Gregg Simon Directs KIDZ BOP Music Videos

The number one children’s music brand, KIDZ BOP has voted to introduce its innovative collection of popular songs for kids as sung by kids on a DVD collection entitled “Kidz Bop: The Music Videos,” and director Gregg Simon was awarded three of the ten videos for the project.

Music Video Wire: What was the process of being awarded this project?

Gregg Simon: I was contacted by Aaron Brotherton at Razor and Tie. They initially told me about the very successful Kidz Bop project they had been doing for a number of years. They do a CD compilation of popular radio songs with kids performing them, and it’s a really popular, huge selling product for them. In fact, they just recently came out with Kidz Bop Eight.

They had an idea where they wanted to take the greatest hits from all the Kidz Bops – one through ten tracks and make music videos of all of them. They were reaching out to different production companies and asked me if I wanted to submit some ideas. I submitted a bunch of concepts for them and wound up getting three of the ten videos, which was really exciting. We were awarded “Break Away,” “All Star,” and “Skater Boy.” They really liked the concept [for the video], because it was really geared toward a higher-end music video, such as an “MTV” type project, instead of a “little kid’s thing” you might see on “Sesame Street” or something like that. I didn’t want to talk down to kids on this. I wanted to give them something that felt like a real music video that they can aspire and relate to.

MVW: Were all three of the videos shot consecutively?

GS: Pretty much… we shot “Skater Boy” and “All Star” over the course of a weekend, and then we shot the “Break Away” video in Chung King Studios in downtown Manhattan the following Friday.

The other issue was that the first two videos were so well received that I got a call from the record label on Monday asking us to do a behind-the-scenes extra for the DVD (making of the video). We also had to edit all this behind-the-scenes footage from all three videos down to a three-to-five-minute segment on the DVD, so it was a pretty tight schedule.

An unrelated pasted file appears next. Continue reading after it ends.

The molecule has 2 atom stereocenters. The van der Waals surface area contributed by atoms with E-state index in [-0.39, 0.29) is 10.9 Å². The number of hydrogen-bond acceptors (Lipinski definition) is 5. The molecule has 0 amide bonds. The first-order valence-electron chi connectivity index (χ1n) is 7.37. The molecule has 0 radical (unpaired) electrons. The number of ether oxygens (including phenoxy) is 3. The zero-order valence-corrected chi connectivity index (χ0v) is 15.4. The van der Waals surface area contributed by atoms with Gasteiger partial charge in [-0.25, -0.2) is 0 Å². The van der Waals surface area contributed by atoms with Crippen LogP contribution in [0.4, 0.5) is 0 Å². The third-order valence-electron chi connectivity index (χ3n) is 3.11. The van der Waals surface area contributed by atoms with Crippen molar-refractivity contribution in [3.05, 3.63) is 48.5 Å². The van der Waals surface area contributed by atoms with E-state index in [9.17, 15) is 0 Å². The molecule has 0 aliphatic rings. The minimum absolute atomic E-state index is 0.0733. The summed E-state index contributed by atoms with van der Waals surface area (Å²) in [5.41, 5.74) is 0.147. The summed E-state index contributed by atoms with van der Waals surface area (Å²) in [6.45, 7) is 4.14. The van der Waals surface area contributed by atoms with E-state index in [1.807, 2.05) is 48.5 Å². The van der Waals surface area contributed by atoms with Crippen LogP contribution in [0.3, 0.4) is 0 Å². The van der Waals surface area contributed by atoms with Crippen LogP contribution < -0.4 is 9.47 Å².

MVW: How was the working relationship with Michael Huss, the DP?

GS: He was great. When I got out of school, he took me under his wing and shot my first short film, “The Final Resolution.” It was a finalist in Project Green Light. He’s shot a lot of my work. He’s just really a terrific DP and a mentor to me. I really enjoyed working with him on this project, and he really enjoys working with children as well.

MVW: What cameras did you use to shoot these three videos?

GS: The “Skater Boy” and the “All Star” video were both daytime exteriors, so we weren’t concerned with light in terms of exposure. Both videos were shot on the DVX 100a, shooting 24p. We had a dolly, but a lot of it was hand held. We wanted that. We were shooting with a skinny shutter too. You see more of that strobing sharpe effect, and it just creates more energy to the image. That’s what we wanted to do. For example, with “Skater Boy,” there was a lot of skating going on. There was a band performance too, and we really wanted to amp up the energy. With the “All Star” video, there’s no performance, but there’s a basketball game being played as sort of the main piece for the narrative. All the fans were watching and cheering, and that gave us a lot of energy to work with as well. It was definitely a conscious decision to shoot that hand held as much as possible in order to give that amped up energy to the visuals.

The “Break Away” video was totally different. It was a much more intimate piece, where we went back and forth between a sort of intimate stylized band performance and a recording studio, so we used this sort of home video DV camera behind the scenes. We even let the kids shoot some of it themselves. Anyway, we used a hand held on the home video stuff. For the intimate stylized performance, we wanted to use the T&S Technique adapter that allows you to attach 35 mm prime lenses to a mini DV camera because we wanted to create a much more shallow depth of field. We wanted to make the candles in the background softer and put our energy towards either the singer or whatever we were focusing on in that particular shot.

MVW: What was it like working with children?

GS: They were great. Kids are fun, because acting and the film world and all that is all playing, and kids love to play. It’s great directing people that are really excited to come to set, play, and try things out. They don’t have ego issues or worry about how they look. They just want to go out there and have fun. Sometimes artists are very concerned about things like, “Why are you putting the camera there, this side is my best side.” You have to reassure them and tell them you know how to photograph them to look great. You have to tell them to just have a little trust in you, tell them, “That’s why you hired me in the first place.” But kids don’t bring that stuff up to you. You put the camera where ever you want. You shoot them, and they are happy to be there and give their all.

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